Owens: Carbon tax axe a "major step back"

Our grandchildren will look back on the abolition of the carbon tax with ‘‘horror’’ and as a ‘‘major step back’’ for Australia, says Federal Labor Parramatta MP Julie Owens.

Julie Owens.

Julie Owens.

In the wake of the news the tax had been axed, the Sun asked Ms Owens for her reaction.

It’s a major step back for Australia, our grandchildren will look back on this period of time with some horror. - Julie Owens, Federal Labor MP for Parramatta.

‘‘I find it quite distressing,’’ Ms Owens said. ‘‘I think it’s a major step back for Australia, our grandchildren will look back on this period of time with some horror.

‘‘I know there will be people in my community who will be really quite devastated by the decision by the Senate.’’

Ms Owens, who has campaigned on the need for climate action since 2004, described the now abolished legislation as ‘‘incredibly important’’ not just for the reduction of green house gas emissions, but as a measure to ensure the nation was not ‘‘left out’’ of  an emerging ‘‘new world economy’’ around emissions trading.

‘‘One of the big arguments which we tend to miss is that the rest of the world is moving in its technology to a cleaner economy.

‘‘We are being left behind by the rest of the world... We are wealthy when it comes to wind, sun, coastline and thermal. We have great scientists, great innovators and the natural resources you need to lead in renewable energy."

Ms Owens said more than 50 per cent of new investment worldwide was in renewables, which she described as the biggest recipient of investment in capital. But she said potential investors in new renewable technologies would now lack certainty in the Australian market.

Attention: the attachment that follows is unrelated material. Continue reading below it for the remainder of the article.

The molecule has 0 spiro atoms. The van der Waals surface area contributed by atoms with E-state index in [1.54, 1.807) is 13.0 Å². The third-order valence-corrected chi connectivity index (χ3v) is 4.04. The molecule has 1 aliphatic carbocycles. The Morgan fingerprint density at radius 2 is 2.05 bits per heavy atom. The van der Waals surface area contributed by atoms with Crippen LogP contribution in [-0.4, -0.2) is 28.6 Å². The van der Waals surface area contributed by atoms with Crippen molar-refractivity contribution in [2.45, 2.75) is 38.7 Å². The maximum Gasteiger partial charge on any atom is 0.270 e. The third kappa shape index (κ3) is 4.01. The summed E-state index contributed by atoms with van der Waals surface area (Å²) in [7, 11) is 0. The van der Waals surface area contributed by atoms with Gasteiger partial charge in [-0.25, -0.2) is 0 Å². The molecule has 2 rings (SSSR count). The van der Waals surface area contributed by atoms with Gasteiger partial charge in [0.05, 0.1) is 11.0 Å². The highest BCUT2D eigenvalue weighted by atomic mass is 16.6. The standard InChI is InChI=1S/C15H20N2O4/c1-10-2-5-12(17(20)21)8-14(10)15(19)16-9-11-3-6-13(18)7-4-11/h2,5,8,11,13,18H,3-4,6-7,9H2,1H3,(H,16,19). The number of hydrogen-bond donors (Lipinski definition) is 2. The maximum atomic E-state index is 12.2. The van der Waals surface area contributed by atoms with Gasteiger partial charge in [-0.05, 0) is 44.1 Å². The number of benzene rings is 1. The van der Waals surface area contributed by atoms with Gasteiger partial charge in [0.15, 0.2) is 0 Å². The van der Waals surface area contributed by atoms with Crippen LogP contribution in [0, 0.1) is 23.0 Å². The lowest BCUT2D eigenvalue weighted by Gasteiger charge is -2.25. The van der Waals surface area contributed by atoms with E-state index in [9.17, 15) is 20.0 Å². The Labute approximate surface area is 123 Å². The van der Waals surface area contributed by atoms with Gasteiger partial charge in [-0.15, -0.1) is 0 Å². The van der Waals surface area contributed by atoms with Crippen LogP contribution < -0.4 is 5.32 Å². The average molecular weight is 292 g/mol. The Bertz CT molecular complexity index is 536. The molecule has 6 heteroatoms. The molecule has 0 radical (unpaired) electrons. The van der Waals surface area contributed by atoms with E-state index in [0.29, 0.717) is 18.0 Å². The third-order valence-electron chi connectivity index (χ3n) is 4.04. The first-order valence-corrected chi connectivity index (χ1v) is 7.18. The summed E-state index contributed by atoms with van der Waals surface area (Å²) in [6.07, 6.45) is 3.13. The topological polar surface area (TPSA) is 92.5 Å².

Julie Owens.

Julie Owens.

‘‘For the economic strength of Australia, we have to move with the rest of the world. We don’t just want to use [new renewable technologies], we want to own them, to actually encourage the invention of solutions and put everyone to work in finding new answers - but without the incentive in your economy a price on carbon gives you, you don’t have the same investment.

‘‘Even those countries that don’t have a similar trading scheme in place are investing in renewables... Countries with emissions trading schemes will start to lead us on the technology.

‘‘There are members in the Senate who thought we should have moved towards an emissions trading scheme, but the scheme was already in place, it simply required the floating of the price.’’

She said under Kevin Rudd, the ETS price float would have occurred on July 1 this year, or in 2015 if the legislation had not been axed. She said once the price was floated, it would have been ‘‘linked to the European scheme’’.

"There are large numbers on the government’s side who do not believe in climate change," she said.

The Carbon Trade Exchange, which operates spot exchanges in multiple global environmental commodity markets, including carbon, renewable energy certificates and water in Australia, the EU and the US, released an "urgent call for carbon policy certainty" from the Australian government.

"Today’s repeal of the Carbon Pricing Mechanism (CPM) without a suitable replacement does not provide Australian business with the policy certainty it needs to prosper," the CTE statement said.

Federal environment minister Greg Hunt has said the government had delivered on its election commitment to abolish the carbon tax and said it would save Australian families $550 a year.

"Scrapping the carbon tax is a foundation of the government’s economic action strategy," Mr Hunt said.

"The carbon tax was a $9 billion a year hit on the Australian economy. Australian businesses either had to absorb the costs or pass it on the consumers."

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